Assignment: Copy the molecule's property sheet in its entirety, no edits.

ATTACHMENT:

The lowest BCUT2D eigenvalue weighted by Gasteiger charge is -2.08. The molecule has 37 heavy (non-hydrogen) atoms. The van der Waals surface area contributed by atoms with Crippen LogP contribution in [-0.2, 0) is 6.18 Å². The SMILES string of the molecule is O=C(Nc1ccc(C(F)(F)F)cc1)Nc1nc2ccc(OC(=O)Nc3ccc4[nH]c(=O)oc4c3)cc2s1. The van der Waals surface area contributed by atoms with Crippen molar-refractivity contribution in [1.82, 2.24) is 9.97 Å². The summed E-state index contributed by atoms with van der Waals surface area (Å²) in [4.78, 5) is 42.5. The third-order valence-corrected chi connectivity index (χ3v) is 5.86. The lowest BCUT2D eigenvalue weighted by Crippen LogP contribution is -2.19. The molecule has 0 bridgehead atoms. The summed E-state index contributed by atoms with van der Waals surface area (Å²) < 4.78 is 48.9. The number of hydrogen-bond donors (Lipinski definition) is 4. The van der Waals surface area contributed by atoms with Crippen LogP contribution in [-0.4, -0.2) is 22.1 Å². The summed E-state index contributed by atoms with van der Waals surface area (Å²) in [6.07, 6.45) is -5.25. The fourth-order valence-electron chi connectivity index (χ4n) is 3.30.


The lowest BCUT2D eigenvalue weighted by Gasteiger charge is -2.08. The molecule has 37 heavy (non-hydrogen) atoms. The van der Waals surface area contributed by atoms with Crippen LogP contribution in [-0.2, 0) is 6.18 Å². The SMILES string of the molecule is O=C(Nc1ccc(C(F)(F)F)cc1)Nc1nc2ccc(OC(=O)Nc3ccc4[nH]c(=O)oc4c3)cc2s1. The van der Waals surface area contributed by atoms with Crippen molar-refractivity contribution in [1.82, 2.24) is 9.97 Å². The summed E-state index contributed by atoms with van der Waals surface area (Å²) in [4.78, 5) is 42.5. The third-order valence-corrected chi connectivity index (χ3v) is 5.86. The lowest BCUT2D eigenvalue weighted by Crippen LogP contribution is -2.19. The molecule has 0 bridgehead atoms. The summed E-state index contributed by atoms with van der Waals surface area (Å²) < 4.78 is 48.9. The number of hydrogen-bond donors (Lipinski definition) is 4. The van der Waals surface area contributed by atoms with Crippen LogP contribution in [-0.4, -0.2) is 22.1 Å². The summed E-state index contributed by atoms with van der Waals surface area (Å²) in [6.07, 6.45) is -5.25. The fourth-order valence-electron chi connectivity index (χ4n) is 3.30.